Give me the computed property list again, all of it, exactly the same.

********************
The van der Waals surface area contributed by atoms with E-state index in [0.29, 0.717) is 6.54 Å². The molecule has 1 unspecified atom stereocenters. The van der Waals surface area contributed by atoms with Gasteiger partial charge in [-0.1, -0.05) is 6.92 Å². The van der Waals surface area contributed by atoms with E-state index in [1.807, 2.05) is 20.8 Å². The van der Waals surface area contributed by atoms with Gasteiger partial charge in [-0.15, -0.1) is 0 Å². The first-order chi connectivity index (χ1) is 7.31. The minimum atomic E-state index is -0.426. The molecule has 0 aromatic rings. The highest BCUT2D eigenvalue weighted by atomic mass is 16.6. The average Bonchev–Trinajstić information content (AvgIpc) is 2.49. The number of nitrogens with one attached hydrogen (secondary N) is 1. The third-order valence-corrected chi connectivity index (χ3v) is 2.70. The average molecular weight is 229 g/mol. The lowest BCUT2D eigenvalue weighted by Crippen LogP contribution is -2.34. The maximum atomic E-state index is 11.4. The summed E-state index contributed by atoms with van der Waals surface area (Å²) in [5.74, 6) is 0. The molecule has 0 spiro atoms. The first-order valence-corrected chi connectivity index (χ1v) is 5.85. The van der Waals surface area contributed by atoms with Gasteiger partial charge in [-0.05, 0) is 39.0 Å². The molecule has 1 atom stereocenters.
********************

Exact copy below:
The van der Waals surface area contributed by atoms with E-state index in [0.29, 0.717) is 6.54 Å². The molecule has 1 unspecified atom stereocenters. The van der Waals surface area contributed by atoms with Gasteiger partial charge in [-0.1, -0.05) is 6.92 Å². The van der Waals surface area contributed by atoms with E-state index in [1.807, 2.05) is 20.8 Å². The van der Waals surface area contributed by atoms with Gasteiger partial charge in [-0.15, -0.1) is 0 Å². The first-order chi connectivity index (χ1) is 7.31. The minimum atomic E-state index is -0.426. The molecule has 0 aromatic rings. The highest BCUT2D eigenvalue weighted by atomic mass is 16.6. The average Bonchev–Trinajstić information content (AvgIpc) is 2.49. The number of nitrogens with one attached hydrogen (secondary N) is 1. The third-order valence-corrected chi connectivity index (χ3v) is 2.70. The average molecular weight is 229 g/mol. The lowest BCUT2D eigenvalue weighted by Crippen LogP contribution is -2.34. The maximum atomic E-state index is 11.4. The summed E-state index contributed by atoms with van der Waals surface area (Å²) in [5.74, 6) is 0. The molecule has 0 spiro atoms. The first-order valence-corrected chi connectivity index (χ1v) is 5.85. The van der Waals surface area contributed by atoms with Gasteiger partial charge in [-0.05, 0) is 39.0 Å². The molecule has 1 atom stereocenters.